46. 46. However, the Town Planning Board has the right to consider individual applications and assess them on individual merit before the publishing of the OZP. The result: • In the 17 years before the DPA was gazetted, there were a total of 6 new houses built at Hoi Ha. • Since the gazetting of the DPA in 2011, there have been 32 applications for building at Hoi Ha – there is a rush to get applications approved before the zoning comes in to force, which might, in future, prohibit building in the approved locations. • Applications are being approved before the zoning of the DPA has been fixed and without assessing the cumulative environmental and social impact of the new developments. • The imposition of the DPA has increased the number of applications for Small Houses – the Indigenous Village representative has told the TPB that there is a demand for 85 small Village Houses at Hoi Ha (Hoi Ha presently has about 30 houses).•
  47. 47. • The TPB is assessing a zoning plan without any assessment of the ownership of the land – whether any future developments will be private or under the SHP.• The TPB is making no assessment of and has no control over the number of Small Houses which will be applied for or approved in the future.
  48. 48. Example 5Heung Yee Kuk
  49. 49. • Originally the New Territories “Triad”.• Legalised by the Colonial Government.• Legitimised in Post-Colonial times by the Heung Yee Kuk Ordinance (CAP 1097).• Preamble: o “…a constitution so framed as to ensure that it will as far as possible be truly representative of informed and responsible opinion in the New Territories.”• Part III – Functions of the Kuk o a. To promote and develop mutual co-operation and understanding among the people of the New Territories. o b. To promote and develop co-operation and understanding between the Government and the people of the New Territories. o c. To advise the Government on social and economic developments in the interests of the welfare and prosperity of the people of the new Territories………
  50. 50. Note:• According to the Ordinance, the Kuk exists to further the interests of “the people of the New Territories”.• This implies that Residence in the New Territories is more important than Ethnicity.• The word “Indigenous” does not appear in the Ordinance.In Practice:• The HYK only puts forward views of “Indigenous” Villagers - irrespective of whether or not they live in the New Territories.• The majority of Indigenous people now live elsewhere in HK or abroad.• The Kuk exists almost exclusively to make money for Indigenous Villagers.• Cultural and heritage values do not feature in HYK deliberations (unless linked to monetary compensation).• What is the HYK’s opinion of the potential destruction of Pak Sha O?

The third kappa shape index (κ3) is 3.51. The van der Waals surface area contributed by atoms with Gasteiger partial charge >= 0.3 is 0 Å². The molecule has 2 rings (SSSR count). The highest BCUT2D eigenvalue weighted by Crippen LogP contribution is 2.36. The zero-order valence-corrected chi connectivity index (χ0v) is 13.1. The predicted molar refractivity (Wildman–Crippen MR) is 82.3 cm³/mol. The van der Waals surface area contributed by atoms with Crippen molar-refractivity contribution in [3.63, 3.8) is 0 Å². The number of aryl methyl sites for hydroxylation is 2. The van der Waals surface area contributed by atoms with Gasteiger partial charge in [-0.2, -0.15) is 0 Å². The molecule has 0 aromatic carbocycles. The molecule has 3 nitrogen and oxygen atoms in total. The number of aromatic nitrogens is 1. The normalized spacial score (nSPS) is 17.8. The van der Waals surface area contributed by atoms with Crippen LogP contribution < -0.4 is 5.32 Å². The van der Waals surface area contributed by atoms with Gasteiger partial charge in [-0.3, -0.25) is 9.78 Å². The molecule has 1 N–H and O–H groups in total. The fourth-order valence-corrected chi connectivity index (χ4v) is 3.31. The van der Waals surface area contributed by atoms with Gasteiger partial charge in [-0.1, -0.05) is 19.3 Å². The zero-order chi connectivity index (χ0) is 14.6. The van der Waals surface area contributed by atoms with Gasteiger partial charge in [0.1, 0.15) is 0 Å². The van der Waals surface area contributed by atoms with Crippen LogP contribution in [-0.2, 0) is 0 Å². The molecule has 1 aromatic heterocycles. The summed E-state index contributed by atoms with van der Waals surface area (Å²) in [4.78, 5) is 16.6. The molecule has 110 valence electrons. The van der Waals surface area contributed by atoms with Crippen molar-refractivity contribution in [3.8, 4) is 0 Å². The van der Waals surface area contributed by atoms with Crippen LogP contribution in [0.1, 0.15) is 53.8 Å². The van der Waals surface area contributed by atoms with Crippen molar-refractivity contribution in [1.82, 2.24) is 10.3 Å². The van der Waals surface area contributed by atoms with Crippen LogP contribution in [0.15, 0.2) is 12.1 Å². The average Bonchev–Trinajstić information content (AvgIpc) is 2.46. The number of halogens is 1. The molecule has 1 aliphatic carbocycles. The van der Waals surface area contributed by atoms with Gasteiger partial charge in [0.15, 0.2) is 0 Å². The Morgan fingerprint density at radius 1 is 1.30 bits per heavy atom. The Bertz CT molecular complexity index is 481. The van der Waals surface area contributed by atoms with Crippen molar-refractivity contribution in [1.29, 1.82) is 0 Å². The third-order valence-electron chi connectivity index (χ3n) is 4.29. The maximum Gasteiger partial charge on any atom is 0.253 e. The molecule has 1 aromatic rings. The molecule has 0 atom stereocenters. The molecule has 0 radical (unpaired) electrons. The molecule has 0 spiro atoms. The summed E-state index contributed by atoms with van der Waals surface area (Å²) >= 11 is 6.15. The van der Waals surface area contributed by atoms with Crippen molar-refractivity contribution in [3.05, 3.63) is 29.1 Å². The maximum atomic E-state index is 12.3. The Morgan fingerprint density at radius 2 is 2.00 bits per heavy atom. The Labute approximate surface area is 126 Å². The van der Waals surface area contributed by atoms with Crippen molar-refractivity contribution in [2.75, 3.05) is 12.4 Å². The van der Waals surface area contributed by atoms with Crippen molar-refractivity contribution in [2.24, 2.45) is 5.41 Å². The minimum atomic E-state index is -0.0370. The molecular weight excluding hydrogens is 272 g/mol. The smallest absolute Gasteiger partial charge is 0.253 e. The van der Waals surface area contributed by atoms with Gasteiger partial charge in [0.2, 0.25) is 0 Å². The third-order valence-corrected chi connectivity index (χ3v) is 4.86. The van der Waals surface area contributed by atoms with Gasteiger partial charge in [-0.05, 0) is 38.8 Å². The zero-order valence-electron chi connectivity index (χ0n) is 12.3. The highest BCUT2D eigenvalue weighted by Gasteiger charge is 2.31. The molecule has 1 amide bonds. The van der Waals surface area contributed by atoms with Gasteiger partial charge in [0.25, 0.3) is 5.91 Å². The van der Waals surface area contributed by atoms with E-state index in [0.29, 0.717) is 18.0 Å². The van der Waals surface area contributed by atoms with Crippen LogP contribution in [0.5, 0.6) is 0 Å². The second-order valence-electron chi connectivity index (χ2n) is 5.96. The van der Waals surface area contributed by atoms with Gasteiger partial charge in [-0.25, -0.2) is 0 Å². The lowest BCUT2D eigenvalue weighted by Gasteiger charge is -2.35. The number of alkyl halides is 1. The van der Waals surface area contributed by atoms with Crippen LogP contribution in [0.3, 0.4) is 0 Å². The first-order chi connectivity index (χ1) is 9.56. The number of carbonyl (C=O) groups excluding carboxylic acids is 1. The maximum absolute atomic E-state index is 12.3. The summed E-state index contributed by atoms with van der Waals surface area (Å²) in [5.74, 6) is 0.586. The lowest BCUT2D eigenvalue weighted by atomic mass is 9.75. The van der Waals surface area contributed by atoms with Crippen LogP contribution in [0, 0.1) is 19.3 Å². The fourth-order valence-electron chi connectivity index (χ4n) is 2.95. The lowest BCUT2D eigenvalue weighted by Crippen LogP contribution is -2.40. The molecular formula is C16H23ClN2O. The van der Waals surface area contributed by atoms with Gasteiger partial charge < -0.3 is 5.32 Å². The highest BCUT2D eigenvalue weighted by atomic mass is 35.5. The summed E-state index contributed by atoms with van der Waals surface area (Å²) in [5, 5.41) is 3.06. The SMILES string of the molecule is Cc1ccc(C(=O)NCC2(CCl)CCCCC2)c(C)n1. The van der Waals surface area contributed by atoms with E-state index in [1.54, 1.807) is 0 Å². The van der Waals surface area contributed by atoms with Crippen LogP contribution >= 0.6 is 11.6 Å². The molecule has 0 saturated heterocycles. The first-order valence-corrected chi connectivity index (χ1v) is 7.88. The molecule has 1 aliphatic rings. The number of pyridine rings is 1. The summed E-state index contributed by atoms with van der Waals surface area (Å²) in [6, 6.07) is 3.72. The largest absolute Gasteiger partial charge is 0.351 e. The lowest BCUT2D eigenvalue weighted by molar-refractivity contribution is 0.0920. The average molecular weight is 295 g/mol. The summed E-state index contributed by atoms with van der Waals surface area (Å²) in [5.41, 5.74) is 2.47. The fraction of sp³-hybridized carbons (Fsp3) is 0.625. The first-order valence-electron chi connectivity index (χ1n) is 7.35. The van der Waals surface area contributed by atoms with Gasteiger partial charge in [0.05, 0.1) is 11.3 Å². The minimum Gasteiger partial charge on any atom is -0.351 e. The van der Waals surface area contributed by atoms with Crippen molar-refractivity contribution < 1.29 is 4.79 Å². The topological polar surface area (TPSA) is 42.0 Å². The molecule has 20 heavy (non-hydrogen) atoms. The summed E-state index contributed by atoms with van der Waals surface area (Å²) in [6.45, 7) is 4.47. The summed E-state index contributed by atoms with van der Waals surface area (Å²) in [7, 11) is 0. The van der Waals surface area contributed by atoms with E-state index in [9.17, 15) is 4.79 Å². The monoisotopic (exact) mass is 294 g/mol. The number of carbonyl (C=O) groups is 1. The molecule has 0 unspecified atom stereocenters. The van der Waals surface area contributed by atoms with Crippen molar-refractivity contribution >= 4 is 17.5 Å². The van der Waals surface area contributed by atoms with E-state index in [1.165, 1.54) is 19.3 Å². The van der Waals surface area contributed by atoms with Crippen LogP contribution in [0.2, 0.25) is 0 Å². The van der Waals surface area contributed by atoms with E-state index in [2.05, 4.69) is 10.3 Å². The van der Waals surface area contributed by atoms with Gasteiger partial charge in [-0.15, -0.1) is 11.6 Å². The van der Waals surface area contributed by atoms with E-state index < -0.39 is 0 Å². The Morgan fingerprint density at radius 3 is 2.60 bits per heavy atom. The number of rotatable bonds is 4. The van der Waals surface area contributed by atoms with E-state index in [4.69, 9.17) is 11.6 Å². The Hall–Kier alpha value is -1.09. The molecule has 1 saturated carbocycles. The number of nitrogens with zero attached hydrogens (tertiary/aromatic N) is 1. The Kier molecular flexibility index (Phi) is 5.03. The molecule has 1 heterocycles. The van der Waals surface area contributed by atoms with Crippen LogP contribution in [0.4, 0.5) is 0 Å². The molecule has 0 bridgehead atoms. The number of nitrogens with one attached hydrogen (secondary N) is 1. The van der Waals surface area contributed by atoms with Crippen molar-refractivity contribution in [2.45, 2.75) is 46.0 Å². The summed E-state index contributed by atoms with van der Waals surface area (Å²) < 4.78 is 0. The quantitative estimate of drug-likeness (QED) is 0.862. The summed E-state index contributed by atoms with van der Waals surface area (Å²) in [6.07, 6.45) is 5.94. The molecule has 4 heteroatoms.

51. 51. Example 6To Kwa Peng
  52. 52. • Developer buys land in and around abandoned village of To Kwa Peng, which is an “enclave” surrounded by Sai Kung Country Park.• Village is in an area of Outstanding Natural Beauty, on the coast and has a large mangrove area (mangroves are not protected in HK).• Village is inaccessible by road, so developer plans to build illegal road.• Developer puts in application to build 37 houses.• Application is rejected, partly on the grounds that the abandoned houses are home for bats (bats are protected in HK).• Developer demolishes the remains of the houses, displacing the bats.• Developer re-applies for planning permission for 37 houses.• The application is presently pending. Irrespective of whether or not the Government applies its policy of not rewarding the “trashing” of areas, the environmental damage has already been caused.
  53. 53. Example 7Car Parking
  54. 54. • “New” villagers (7th generation Hong Kong Chinese) refuse to pay indigenous villagers for car parking on Government land.• Car is vandalised.• Couple receive death threats – razor blades put in the post.
  55. 55. Example 8Intimidation
  56. 56. • Indigenous villager believes, wrongly, that a non-indigenous villager is objecting to his application for a Small House.• IV (who has a criminal record for violent crime) mounts an intimidation campaign consisting of: o Waking up family at 4 o’clock in the morning by banging gongs and drums and shouting obscenities outside bedroom window. o Following villager around the village, shouting obscenities and threatening to kill her, whilst preventing the victim from talking to anyone in the village. o Spreading false rumours around the village.• Criminal Intimidation?• Police are called on several occasions, video of the incidents are provided as evidence.• Court bounds the IV to keep the peace for a year for the offence of illegally playing a musical instrument.
  57. 57. Example 9Extortion
  58. 58. • New couple (Chinese) move into NT village.• Huge pile of bricks is dumped in front of their house.• Person demands HK$20,000 to remove the bricks.
  59. 59. Example 10Illegal Dumping
  60. 60. • Indigenous villager illegally demolishes his house and dumps the rubble on Government land at the side of the village.
  61. 61. • Residents call the Police who witness the dumping.• IV is served a summons from the District Council.• IV tears up the summons in front of the District Officers.• IV rebuilds his house, again, without permission.• Government place sign on the pile of rubble stating “No Dumping Allowed”.
  62. 62. Example 11Tree Cutting
  63. 63. • Numerous trees are cut down on Government land in a village preparatory to a planning application.• Destruction is witnessed by residents and Police called.• Photographs of workers destroying trees are taken.• Police stop activities and take details and ID Card numbers of contractors.• Contractors have map provided by the developer showing the trees to be destroyed.• Police make a report which specifies 6 mature trees being demolished on Government land.• Police pass details to AFCD to initiate prosecution.• AFCD alters report to show only 2 trees, both within 1.5 metres of private land, being destroyed and passes report to DoJ.• DoJ decides not to prosecute.